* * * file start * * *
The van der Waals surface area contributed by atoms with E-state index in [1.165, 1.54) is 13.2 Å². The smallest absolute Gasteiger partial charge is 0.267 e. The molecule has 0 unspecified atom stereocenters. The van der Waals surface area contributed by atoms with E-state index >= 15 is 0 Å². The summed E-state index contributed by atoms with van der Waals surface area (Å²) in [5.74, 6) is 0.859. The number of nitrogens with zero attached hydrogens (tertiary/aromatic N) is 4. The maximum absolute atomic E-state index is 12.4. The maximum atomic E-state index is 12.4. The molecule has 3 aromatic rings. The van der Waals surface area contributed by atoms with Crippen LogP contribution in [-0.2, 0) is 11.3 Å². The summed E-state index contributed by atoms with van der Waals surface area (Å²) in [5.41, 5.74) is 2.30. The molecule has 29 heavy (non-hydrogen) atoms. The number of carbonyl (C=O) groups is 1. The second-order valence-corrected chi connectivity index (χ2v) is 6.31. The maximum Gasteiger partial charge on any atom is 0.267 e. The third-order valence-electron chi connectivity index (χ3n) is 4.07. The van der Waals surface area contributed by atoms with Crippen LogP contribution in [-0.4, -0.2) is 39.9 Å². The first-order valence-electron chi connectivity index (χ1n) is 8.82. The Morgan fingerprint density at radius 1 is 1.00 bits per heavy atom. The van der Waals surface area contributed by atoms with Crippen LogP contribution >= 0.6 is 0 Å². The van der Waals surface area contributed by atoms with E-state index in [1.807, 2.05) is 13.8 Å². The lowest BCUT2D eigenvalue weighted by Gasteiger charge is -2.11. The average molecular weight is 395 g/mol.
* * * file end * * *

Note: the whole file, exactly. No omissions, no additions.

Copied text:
The van der Waals surface area contributed by atoms with E-state index in [1.165, 1.54) is 13.2 Å². The smallest absolute Gasteiger partial charge is 0.267 e. The molecule has 0 unspecified atom stereocenters. The van der Waals surface area contributed by atoms with E-state index >= 15 is 0 Å². The summed E-state index contributed by atoms with van der Waals surface area (Å²) in [5.74, 6) is 0.859. The number of nitrogens with zero attached hydrogens (tertiary/aromatic N) is 4. The maximum absolute atomic E-state index is 12.4. The maximum atomic E-state index is 12.4. The molecule has 3 aromatic rings. The van der Waals surface area contributed by atoms with Crippen LogP contribution in [-0.2, 0) is 11.3 Å². The summed E-state index contributed by atoms with van der Waals surface area (Å²) in [5.41, 5.74) is 2.30. The molecule has 29 heavy (non-hydrogen) atoms. The number of carbonyl (C=O) groups is 1. The second-order valence-corrected chi connectivity index (χ2v) is 6.31. The maximum Gasteiger partial charge on any atom is 0.267 e. The third-order valence-electron chi connectivity index (χ3n) is 4.07. The van der Waals surface area contributed by atoms with Crippen LogP contribution in [-0.4, -0.2) is 39.9 Å². The first-order valence-electron chi connectivity index (χ1n) is 8.82. The Morgan fingerprint density at radius 1 is 1.00 bits per heavy atom. The van der Waals surface area contributed by atoms with Crippen LogP contribution >= 0.6 is 0 Å². The van der Waals surface area contributed by atoms with E-state index in [1.807, 2.05) is 13.8 Å². The lowest BCUT2D eigenvalue weighted by Gasteiger charge is -2.11. The average molecular weight is 395 g/mol.